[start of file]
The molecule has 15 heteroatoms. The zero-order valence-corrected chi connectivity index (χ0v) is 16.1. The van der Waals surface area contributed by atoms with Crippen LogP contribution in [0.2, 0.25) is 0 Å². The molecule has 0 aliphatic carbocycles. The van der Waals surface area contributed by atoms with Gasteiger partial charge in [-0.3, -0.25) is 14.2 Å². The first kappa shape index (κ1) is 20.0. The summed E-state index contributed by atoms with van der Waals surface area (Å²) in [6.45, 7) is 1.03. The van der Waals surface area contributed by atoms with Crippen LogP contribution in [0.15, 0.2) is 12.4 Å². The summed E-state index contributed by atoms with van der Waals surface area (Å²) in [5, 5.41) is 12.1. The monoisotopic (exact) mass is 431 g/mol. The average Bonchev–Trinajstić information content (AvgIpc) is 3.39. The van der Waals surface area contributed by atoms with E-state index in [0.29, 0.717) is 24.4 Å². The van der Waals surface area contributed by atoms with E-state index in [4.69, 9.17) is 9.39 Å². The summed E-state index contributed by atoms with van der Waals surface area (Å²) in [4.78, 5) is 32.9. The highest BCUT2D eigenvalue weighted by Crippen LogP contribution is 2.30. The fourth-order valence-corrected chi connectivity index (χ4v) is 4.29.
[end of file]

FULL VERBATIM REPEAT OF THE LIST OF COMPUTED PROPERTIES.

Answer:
The molecule has 15 heteroatoms. The zero-order valence-corrected chi connectivity index (χ0v) is 16.1. The van der Waals surface area contributed by atoms with Crippen LogP contribution in [0.2, 0.25) is 0 Å². The molecule has 0 aliphatic carbocycles. The van der Waals surface area contributed by atoms with Gasteiger partial charge in [-0.3, -0.25) is 14.2 Å². The first kappa shape index (κ1) is 20.0. The summed E-state index contributed by atoms with van der Waals surface area (Å²) in [6.45, 7) is 1.03. The van der Waals surface area contributed by atoms with Crippen LogP contribution in [0.15, 0.2) is 12.4 Å². The summed E-state index contributed by atoms with van der Waals surface area (Å²) in [5, 5.41) is 12.1. The monoisotopic (exact) mass is 431 g/mol. The average Bonchev–Trinajstić information content (AvgIpc) is 3.39. The van der Waals surface area contributed by atoms with E-state index in [0.29, 0.717) is 24.4 Å². The van der Waals surface area contributed by atoms with E-state index in [4.69, 9.17) is 9.39 Å². The summed E-state index contributed by atoms with van der Waals surface area (Å²) in [4.78, 5) is 32.9. The highest BCUT2D eigenvalue weighted by Crippen LogP contribution is 2.30. The fourth-order valence-corrected chi connectivity index (χ4v) is 4.29.